COLUMBIA — People are already weighing in on the topic of youth and crime, which will be a focus of a community gathering that begins Friday.
Lorenzo Lawson, executive director of Youth Empowerment Zone, was among about 250 people who mobilized in December for a community meeting in response to a spike in violent crime.
“At the meeting, three-fourths of the people stood up to say ‘We would like to see more funding go into youth programs,’” Lawson said on Thursday. “That’s not happening. It’s not even talked about.”
The Let’s Talk Columbia! event tonight, billed as a community summit to move “from dialogue to action,” was organized as a follow-up to the earlier meeting.
“Youth violence is prominent; it’s here,” Lawson said.
Fifth Ward Councilwoman Laura Nauser, who plans to participate in this weekend’s conversation, is also interested in what Columbia can do to provide young people with more positive opportunities. Nauser said she was struck by the young ages of some of those involved in violent crime.
“It has been a violent year,” she said. “It’s going to take civic involvement. We can’t just put our heads in the sand and hope it goes away.”
Nauser said she’s looking into what other towns have done to combat violent crime and help youth.
“I’m hoping that by spring I will have something to present to the council,” Nauser said. “Looking at the dropout rate and the age of the kids, what can we do? Kids that don’t have an education don’t have a future in a college town competing for jobs.”
Mayor Darwin Hindman said he also plans to attend the session on Saturday, which is sponsored by the Columbia Human Rights Commission and YC2, Youth Community Coalition. He’s especially interested in hearing from young people themselves, he said.
“There’s always a difference in age between those operating in government and those kids,” Hindman said. “I hope to hear from the youth.”
“The government can’t do it all,” he said. “The community needs to be acting more directly. When the community sees kids need help, they need to be helping them. It really appears that it is going to take people taking their own time and helping.”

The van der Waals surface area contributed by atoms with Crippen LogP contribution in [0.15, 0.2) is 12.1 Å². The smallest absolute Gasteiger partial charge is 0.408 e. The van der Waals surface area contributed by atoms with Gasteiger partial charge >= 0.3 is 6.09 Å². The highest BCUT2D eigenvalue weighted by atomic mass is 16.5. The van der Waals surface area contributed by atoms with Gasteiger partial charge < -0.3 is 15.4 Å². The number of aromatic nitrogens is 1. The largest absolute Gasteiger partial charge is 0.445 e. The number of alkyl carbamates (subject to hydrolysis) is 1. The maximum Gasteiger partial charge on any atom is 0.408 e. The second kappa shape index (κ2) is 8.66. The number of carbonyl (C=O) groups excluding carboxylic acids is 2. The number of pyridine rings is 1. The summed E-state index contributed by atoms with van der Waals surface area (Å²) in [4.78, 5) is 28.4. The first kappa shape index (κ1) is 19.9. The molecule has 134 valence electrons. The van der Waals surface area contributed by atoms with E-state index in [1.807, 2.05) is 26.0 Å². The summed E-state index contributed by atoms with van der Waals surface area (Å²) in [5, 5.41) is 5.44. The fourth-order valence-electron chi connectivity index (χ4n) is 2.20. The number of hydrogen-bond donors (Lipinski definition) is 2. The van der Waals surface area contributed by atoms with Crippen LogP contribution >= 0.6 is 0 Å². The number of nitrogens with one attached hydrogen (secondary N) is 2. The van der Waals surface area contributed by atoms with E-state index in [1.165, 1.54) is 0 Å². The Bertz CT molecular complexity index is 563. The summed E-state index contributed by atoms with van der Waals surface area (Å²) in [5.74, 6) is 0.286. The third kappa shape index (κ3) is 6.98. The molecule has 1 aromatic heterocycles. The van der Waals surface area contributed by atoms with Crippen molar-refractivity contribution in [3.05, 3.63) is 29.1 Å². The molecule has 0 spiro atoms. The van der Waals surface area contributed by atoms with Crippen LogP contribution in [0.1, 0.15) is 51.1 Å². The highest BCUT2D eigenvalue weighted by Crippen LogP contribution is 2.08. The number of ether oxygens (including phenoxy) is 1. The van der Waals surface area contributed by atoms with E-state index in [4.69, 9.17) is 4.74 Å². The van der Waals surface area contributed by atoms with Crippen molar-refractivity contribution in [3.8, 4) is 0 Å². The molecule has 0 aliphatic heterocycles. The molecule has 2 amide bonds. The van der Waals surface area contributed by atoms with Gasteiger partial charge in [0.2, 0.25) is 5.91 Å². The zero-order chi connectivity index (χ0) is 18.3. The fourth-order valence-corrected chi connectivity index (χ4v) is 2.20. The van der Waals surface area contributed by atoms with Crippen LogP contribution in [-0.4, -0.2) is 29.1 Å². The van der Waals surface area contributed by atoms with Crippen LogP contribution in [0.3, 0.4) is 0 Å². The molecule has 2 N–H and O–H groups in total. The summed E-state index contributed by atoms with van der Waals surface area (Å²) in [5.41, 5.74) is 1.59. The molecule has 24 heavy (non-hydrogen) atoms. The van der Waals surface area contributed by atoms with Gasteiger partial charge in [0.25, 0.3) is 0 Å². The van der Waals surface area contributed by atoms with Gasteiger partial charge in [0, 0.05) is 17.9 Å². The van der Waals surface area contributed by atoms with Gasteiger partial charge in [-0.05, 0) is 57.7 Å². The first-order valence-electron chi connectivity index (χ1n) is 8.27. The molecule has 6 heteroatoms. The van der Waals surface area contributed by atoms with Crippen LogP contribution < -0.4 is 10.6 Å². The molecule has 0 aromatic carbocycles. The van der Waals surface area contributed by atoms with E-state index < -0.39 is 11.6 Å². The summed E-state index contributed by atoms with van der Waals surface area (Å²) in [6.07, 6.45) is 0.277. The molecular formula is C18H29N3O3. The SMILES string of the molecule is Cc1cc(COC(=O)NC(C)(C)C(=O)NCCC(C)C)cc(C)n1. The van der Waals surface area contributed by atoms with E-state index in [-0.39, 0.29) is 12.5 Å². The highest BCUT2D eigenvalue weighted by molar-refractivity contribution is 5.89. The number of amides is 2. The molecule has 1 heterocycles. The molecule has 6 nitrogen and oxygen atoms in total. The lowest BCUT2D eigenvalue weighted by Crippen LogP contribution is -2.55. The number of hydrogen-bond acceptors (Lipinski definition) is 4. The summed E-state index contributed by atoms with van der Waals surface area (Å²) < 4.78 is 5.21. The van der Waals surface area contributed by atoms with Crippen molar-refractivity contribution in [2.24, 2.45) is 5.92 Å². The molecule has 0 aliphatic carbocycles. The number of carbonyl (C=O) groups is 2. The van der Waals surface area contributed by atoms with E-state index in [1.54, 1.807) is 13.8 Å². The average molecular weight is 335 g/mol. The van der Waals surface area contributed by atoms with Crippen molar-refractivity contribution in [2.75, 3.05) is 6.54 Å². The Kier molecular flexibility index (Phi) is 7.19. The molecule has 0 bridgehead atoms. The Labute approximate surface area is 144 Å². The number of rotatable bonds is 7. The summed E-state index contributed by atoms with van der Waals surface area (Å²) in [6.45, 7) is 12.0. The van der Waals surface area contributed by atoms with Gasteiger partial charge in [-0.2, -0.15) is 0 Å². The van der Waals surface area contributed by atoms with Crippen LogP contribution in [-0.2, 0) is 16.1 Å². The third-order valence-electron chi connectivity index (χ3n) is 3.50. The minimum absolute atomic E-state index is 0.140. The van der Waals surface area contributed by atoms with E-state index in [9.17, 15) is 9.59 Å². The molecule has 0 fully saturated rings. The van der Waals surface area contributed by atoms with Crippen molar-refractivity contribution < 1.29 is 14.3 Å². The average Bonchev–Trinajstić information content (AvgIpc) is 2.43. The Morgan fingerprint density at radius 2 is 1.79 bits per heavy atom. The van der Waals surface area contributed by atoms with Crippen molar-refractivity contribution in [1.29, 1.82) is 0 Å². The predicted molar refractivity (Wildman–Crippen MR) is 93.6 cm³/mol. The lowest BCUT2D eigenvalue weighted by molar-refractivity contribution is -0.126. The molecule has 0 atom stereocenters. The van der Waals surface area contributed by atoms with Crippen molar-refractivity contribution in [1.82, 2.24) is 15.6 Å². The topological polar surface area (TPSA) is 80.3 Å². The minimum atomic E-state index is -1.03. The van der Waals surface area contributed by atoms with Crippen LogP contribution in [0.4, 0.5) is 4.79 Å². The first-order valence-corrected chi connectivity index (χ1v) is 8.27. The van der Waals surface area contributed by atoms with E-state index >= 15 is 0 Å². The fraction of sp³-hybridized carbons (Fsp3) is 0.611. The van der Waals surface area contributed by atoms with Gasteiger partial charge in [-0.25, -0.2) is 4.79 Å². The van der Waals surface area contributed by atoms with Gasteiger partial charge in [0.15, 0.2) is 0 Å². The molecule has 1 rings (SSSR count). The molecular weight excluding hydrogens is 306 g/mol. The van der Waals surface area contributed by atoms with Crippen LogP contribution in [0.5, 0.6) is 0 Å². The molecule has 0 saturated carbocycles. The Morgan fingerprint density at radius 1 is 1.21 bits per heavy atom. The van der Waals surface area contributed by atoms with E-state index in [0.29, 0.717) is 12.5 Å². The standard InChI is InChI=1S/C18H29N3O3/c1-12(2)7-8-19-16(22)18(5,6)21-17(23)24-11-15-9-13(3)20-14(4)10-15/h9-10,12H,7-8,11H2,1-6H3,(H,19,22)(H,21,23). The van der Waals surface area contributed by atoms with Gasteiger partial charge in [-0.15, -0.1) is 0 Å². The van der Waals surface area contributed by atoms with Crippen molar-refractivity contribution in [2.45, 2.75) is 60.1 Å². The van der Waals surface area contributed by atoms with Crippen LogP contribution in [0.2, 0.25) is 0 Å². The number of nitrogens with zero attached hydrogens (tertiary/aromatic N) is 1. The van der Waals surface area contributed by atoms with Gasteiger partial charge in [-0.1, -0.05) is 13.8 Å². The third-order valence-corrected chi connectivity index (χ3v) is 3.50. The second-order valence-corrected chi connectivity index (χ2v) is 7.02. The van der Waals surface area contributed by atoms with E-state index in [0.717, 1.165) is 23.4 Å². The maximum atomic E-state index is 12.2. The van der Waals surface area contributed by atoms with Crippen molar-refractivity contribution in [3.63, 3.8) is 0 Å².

Lawson said the problem of youth and crime will increase unless the community takes a proactive approach.
“This is just the beginning,” he said. “It’s going to continue to escalate, and this city is not going to be one of the best places to live.”
The majority of young people involved in crime “are very intelligent,” Lawson said, and are “looking for a way out.” He said programs like the Youth Empowerment Zone work to help young people find work and become self-sufficient.
Nanette Ward of the Human Rights Commission said participants will assemble in groups of seven to 10 and engage in dialogue guided by trained facilitators. Registration is open until the time of the event; organizers are asking for people to participate both days.
“We are all excited about the potential of people building relationships outside of their normal circle to create a better Columbia,” Ward said. “Building positive relationships within a community necessarily impacts the overall health of a community. When you create opportunities so that can happen, good things come out of it.”
The event is free, and child care is available by reserving space in advance. Lunch and snacks will be provided.
There will be a follow-up Community Action Forum to the “Let’s Talk Columbia!” event from 5:30 to 9 p.m. March 4 at Days Inn Hotel and
Conference Center, 1900 I-70 Drive SW.
As for the weather, Ward said organizers are planning to have the event “no matter what.” If there are any last-minute changes, a public announcement will be made.